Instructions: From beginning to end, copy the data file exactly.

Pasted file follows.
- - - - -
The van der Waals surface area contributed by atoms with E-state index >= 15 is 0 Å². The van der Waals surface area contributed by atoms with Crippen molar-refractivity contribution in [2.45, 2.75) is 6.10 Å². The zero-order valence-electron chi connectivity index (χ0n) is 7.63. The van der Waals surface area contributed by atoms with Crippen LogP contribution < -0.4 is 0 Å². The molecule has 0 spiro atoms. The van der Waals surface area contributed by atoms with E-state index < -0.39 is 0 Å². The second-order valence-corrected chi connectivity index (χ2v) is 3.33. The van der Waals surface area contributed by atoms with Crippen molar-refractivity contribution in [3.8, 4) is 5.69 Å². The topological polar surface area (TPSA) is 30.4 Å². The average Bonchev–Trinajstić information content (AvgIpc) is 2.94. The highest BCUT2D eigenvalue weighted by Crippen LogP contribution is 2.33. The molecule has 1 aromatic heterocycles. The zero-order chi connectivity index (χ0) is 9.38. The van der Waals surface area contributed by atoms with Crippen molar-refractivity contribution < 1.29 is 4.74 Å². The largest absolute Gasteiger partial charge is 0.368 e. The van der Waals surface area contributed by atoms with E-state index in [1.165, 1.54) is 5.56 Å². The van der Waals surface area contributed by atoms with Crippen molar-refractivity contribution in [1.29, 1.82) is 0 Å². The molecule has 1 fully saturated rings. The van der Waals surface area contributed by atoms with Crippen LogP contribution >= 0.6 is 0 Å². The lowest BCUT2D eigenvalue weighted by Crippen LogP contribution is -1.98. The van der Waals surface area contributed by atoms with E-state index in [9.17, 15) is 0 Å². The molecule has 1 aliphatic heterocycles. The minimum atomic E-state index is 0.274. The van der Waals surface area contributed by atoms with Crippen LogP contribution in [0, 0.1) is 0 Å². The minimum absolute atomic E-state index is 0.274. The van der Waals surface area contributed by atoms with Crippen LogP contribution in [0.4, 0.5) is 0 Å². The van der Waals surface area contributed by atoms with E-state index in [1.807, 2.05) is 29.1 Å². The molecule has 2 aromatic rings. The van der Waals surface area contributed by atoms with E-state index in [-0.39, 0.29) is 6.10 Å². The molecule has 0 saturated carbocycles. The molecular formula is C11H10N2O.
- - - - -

The van der Waals surface area contributed by atoms with E-state index >= 15 is 0 Å². The van der Waals surface area contributed by atoms with Crippen molar-refractivity contribution in [2.45, 2.75) is 6.10 Å². The zero-order valence-electron chi connectivity index (χ0n) is 7.63. The van der Waals surface area contributed by atoms with Crippen LogP contribution < -0.4 is 0 Å². The molecule has 0 spiro atoms. The van der Waals surface area contributed by atoms with E-state index < -0.39 is 0 Å². The second-order valence-corrected chi connectivity index (χ2v) is 3.33. The van der Waals surface area contributed by atoms with Crippen molar-refractivity contribution in [3.8, 4) is 5.69 Å². The topological polar surface area (TPSA) is 30.4 Å². The average Bonchev–Trinajstić information content (AvgIpc) is 2.94. The highest BCUT2D eigenvalue weighted by Crippen LogP contribution is 2.33. The molecule has 1 aromatic heterocycles. The zero-order chi connectivity index (χ0) is 9.38. The van der Waals surface area contributed by atoms with Crippen molar-refractivity contribution < 1.29 is 4.74 Å². The largest absolute Gasteiger partial charge is 0.368 e. The van der Waals surface area contributed by atoms with E-state index in [1.165, 1.54) is 5.56 Å². The van der Waals surface area contributed by atoms with Crippen molar-refractivity contribution in [1.29, 1.82) is 0 Å². The molecule has 1 fully saturated rings. The van der Waals surface area contributed by atoms with Crippen LogP contribution >= 0.6 is 0 Å². The lowest BCUT2D eigenvalue weighted by Crippen LogP contribution is -1.98. The van der Waals surface area contributed by atoms with E-state index in [9.17, 15) is 0 Å². The molecule has 1 aliphatic heterocycles. The minimum atomic E-state index is 0.274. The van der Waals surface area contributed by atoms with Crippen LogP contribution in [0, 0.1) is 0 Å². The minimum absolute atomic E-state index is 0.274. The van der Waals surface area contributed by atoms with Crippen LogP contribution in [0.4, 0.5) is 0 Å². The van der Waals surface area contributed by atoms with E-state index in [1.807, 2.05) is 29.1 Å². The molecule has 2 aromatic rings. The van der Waals surface area contributed by atoms with E-state index in [-0.39, 0.29) is 6.10 Å². The molecule has 0 saturated carbocycles. The molecular formula is C11H10N2O.